– “Get up, you yellow, white son of a bitch!”
– Lt. Mikki – walked through the barracks with a 3 foot and hit the POWs with it
– Red Cross clothing withheld from POWs
– Chinese told them there was a warehouse full of Red Cross clothing
– Unit 731:
– POWs from camp selected to be used in Japanese germ warfare experiments
– injected with deadly diseases
– some of these men were dissected while alive
Air Raids:
– B-29s start bombing Mukden late 1944
– camp bombed because it was lined up with military targets
Note: Japanese medical officer, Jeichi Kuwashima, asked the POWs, wounded from bombings, to write letters asking the Allies to stop the bombing of Mukden. The POWs did write the letters but told the Allies that they wouldn’t mind more frequent bombings.
Extermination Order:
– The camp commander received the order to march the POWs into the forest and execute them
– 16 August 1945 – Four American OSS officers parachuted into camp and told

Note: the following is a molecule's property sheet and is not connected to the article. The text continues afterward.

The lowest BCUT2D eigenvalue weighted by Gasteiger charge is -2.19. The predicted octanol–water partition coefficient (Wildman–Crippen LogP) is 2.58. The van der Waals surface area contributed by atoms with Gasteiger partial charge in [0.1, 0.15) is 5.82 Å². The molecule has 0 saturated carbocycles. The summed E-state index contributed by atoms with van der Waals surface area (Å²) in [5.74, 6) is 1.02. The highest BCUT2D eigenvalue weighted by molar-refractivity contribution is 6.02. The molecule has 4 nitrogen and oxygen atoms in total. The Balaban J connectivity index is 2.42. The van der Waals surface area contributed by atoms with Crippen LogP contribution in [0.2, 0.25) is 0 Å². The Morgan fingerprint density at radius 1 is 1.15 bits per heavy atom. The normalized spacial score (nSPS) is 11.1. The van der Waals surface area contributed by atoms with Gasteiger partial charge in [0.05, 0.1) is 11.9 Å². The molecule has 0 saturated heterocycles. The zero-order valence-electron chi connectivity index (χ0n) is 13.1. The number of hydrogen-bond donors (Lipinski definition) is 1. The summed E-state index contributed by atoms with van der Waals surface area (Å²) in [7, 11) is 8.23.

the commander the war was over
– the team was held as POWs for one night and sent to Sian Camp
– this was the camp where high ranking officers were imprisoned
Liberated: 20 August 1945 – Russian Army
– B-29s appeared over the area where the POWs lit oil drums to signal planes with smoke
– the lead plane came down and saw the POWs
– circle and dropped medical supplies, food, and clothing to POWs
– American planes dropped walkie-talkies to POWs
– allowed POWs to talk to aircrews
– POWs told the crews what they wanted
– planes dropped them ice cream to now fiddle strings
– 29 August 1945 – American Recovery Team enters the camp
– POWs were taken by train to Dalian, China
– taken by ship to Okinawa
– returned to the Philippine Islands
Transport:
U.S.S. Joseph T. Dychman
– Sailed: Manila – not known
– Arrived: San Francisco – 16 October 1945
Died:
– 18 May 1978 – Columbus, Ohio